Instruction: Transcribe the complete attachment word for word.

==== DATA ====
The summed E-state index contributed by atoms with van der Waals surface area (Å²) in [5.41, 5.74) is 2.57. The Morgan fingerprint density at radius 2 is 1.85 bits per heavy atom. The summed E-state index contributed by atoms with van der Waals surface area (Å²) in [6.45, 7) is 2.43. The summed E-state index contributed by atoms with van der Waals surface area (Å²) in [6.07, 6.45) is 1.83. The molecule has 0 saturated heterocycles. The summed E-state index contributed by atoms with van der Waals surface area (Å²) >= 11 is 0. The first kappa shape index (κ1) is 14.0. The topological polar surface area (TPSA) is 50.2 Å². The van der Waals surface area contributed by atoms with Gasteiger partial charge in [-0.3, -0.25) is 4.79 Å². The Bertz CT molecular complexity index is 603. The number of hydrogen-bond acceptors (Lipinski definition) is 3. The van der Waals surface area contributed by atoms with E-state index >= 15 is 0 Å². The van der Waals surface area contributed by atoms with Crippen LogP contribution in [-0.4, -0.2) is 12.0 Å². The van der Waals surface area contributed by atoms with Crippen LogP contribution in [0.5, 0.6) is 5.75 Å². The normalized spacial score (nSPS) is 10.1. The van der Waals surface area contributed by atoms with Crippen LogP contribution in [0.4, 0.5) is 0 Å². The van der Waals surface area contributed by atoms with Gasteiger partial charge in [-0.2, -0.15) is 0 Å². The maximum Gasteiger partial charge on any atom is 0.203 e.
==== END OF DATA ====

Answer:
The summed E-state index contributed by atoms with van der Waals surface area (Å²) in [5.41, 5.74) is 2.57. The Morgan fingerprint density at radius 2 is 1.85 bits per heavy atom. The summed E-state index contributed by atoms with van der Waals surface area (Å²) in [6.45, 7) is 2.43. The summed E-state index contributed by atoms with van der Waals surface area (Å²) in [6.07, 6.45) is 1.83. The molecule has 0 saturated heterocycles. The summed E-state index contributed by atoms with van der Waals surface area (Å²) >= 11 is 0. The first kappa shape index (κ1) is 14.0. The topological polar surface area (TPSA) is 50.2 Å². The van der Waals surface area contributed by atoms with Gasteiger partial charge in [-0.3, -0.25) is 4.79 Å². The Bertz CT molecular complexity index is 603. The number of hydrogen-bond acceptors (Lipinski definition) is 3. The van der Waals surface area contributed by atoms with E-state index >= 15 is 0 Å². The van der Waals surface area contributed by atoms with Crippen LogP contribution in [-0.4, -0.2) is 12.0 Å². The van der Waals surface area contributed by atoms with Crippen LogP contribution in [0.5, 0.6) is 5.75 Å². The normalized spacial score (nSPS) is 10.1. The van der Waals surface area contributed by atoms with Crippen LogP contribution in [0.4, 0.5) is 0 Å². The van der Waals surface area contributed by atoms with Gasteiger partial charge in [-0.2, -0.15) is 0 Å². The maximum Gasteiger partial charge on any atom is 0.203 e.